European Union negotiators reached a deal in the early hours of Friday to accelerate the production of munition and missiles in Europe to urgently deliver Ukraine.
"We have a deal," Thierry Breton, the Commissioner for Internal Market, said on Twitter early on Friday.
"In only two months, Europe agreed on a historic programme ASAP to finance the ramp-up of its defence industrial base to support Ukraine and the security of Europe," he added.
Given the urgency in providing Ukraine with the weapons it needs to defend itself against the Russian invasion and successfully mount its counteroffensive, the Act in Support of Ammunition Production (ASAP), which was first proposed by the Commission in early May, was fast-tracked through the EU legislative process.
Margarita Robles, minister of defence for Spain, which currently holds the rotating presidency of the Council of the EU, said that the rapid deal "is yet another proof of the EU’s unwavering commitment to supporting Ukraine, strengthening the EU’s defence technological and industrial base, and ultimately ensuring the long term security and defence of EU citizens."
Commission Chief Ursula von der Leyen welcomed the agreement, saying it "will speed up the delivery of ammunition to Ukraine at this crucial stage of the war."
ASAP is part of the EU's three-track plan to provide Ukraine with the one million ammunition rounds it needs over the coming year and to replenish member states' quickly depleting stockpiles.
Under the first track, EU member states committed €1 billion worth of ammunition from their remaining stocks while track two provided for the joint orders of an additional €1 billion worth of ammunition.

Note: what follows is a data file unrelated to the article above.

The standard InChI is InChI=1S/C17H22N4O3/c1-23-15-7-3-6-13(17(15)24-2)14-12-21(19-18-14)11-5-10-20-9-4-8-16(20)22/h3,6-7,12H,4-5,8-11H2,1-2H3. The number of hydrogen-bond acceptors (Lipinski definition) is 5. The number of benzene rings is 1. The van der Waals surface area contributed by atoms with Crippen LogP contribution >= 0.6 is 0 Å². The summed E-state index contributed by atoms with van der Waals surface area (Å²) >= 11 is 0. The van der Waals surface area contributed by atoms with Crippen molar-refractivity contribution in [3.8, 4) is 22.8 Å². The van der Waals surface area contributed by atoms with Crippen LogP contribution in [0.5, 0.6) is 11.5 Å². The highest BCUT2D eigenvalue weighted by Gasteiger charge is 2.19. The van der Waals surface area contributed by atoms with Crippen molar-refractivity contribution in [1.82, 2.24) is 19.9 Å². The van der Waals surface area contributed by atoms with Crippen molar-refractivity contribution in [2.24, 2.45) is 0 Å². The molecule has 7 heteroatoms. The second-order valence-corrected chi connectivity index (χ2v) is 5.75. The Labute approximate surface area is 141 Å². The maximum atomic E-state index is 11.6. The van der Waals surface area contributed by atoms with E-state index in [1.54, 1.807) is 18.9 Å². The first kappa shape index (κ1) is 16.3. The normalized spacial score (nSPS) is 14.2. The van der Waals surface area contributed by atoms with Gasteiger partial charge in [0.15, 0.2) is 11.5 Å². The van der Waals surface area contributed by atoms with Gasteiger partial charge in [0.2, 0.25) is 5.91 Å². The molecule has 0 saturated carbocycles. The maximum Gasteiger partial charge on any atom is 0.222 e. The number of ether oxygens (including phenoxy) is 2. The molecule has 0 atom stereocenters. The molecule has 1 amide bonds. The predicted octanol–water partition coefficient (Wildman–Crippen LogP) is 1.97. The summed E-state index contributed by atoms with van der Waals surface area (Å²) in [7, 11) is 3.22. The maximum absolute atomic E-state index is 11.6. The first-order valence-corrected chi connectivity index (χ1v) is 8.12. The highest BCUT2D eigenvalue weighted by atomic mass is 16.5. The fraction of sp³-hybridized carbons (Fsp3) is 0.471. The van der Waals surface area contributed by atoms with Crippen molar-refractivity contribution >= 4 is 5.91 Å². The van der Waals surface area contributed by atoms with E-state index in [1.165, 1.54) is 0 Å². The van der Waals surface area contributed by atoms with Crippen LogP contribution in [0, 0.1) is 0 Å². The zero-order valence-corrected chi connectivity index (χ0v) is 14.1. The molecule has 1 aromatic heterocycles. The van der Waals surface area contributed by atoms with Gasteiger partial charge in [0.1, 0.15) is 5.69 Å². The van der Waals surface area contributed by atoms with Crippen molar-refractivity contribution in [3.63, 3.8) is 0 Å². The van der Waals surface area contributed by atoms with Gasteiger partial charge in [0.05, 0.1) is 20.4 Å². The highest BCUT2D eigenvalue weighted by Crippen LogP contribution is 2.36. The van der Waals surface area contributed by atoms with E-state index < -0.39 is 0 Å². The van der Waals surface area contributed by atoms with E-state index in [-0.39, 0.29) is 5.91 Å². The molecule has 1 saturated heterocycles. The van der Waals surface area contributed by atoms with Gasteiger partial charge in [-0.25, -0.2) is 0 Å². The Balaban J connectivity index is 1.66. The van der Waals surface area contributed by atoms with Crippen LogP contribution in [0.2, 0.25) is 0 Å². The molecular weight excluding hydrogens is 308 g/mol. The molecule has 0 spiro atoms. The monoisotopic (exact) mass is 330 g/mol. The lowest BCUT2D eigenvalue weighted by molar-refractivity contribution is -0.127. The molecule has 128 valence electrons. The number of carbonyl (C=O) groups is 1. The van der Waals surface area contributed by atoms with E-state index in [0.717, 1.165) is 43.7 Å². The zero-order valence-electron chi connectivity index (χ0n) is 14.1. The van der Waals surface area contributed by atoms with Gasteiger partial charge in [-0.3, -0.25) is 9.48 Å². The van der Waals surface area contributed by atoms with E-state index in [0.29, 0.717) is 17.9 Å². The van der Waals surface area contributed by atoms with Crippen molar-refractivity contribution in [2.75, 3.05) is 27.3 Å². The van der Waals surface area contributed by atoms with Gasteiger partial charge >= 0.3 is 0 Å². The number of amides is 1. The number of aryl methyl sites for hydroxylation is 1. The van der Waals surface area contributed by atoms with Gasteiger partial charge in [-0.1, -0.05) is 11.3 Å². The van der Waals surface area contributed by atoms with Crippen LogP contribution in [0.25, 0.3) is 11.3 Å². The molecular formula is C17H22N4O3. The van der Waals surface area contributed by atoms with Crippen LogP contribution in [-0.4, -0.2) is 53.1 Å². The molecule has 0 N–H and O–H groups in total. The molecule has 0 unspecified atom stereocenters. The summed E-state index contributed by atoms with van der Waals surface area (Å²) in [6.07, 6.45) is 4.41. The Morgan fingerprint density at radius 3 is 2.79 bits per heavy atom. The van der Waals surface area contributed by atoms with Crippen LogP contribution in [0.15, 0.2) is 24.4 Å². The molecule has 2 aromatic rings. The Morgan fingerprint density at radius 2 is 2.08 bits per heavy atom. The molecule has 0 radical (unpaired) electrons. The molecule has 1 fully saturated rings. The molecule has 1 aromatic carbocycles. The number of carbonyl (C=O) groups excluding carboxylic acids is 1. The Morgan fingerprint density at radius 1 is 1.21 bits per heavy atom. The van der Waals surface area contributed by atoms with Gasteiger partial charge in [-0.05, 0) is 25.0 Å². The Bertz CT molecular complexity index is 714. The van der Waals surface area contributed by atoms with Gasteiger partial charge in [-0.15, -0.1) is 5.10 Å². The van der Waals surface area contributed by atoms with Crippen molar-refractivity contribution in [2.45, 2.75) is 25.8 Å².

ASAP, or track three, will see €500 million in EU funds dedicated to bolstering the bloc's industrial production capacities for ground-to-ground and artillery ammunition as well as missiles. It also introduces a temporary regulatory framework to address what the Commission has branded an "ammunition supply crisis."
The production obstacles stem from a combination of factors that date back to the fall of the Soviet Union and were abruptly exposed when Russia launched the invasion, such as chronically sluggish investment in defence, declining demand from public authorities, insufficient skilled personnel, slow permitting process and lack of access to raw materials.
In a notable move, the Commission's original proposal introduced the possibility of member states adding a financial "top-up" to ASAP by re-directing cohesion and COVID-19 recovery funds, a provision that was met with certain controversy.
Although negotiators deleted this provision during talks, Marc Botenga, a Belgian MEP from The Left group who took part in the process, was nevertheless very critical of the outcome, describing it as a "historical error".
"EU money urgently needed for research, health or climate infrastructure is now going to war economy shareholders. World upside down", he said.
He also argued that the Act is "illegal" and that it "violates" Article 41.2 of the EU Treaty which prohibits "expenditure arising from operations having military or defence implications" from being charged to the EU budget.
The Commission contests this interpretation because it considers ASAP to be an instrument to bolster the resilience of European industry.
The European Parliament is expected to hold a vote on the legislation during next week's plenary session. The text will be then sent back to member states for final approval before it enters into force.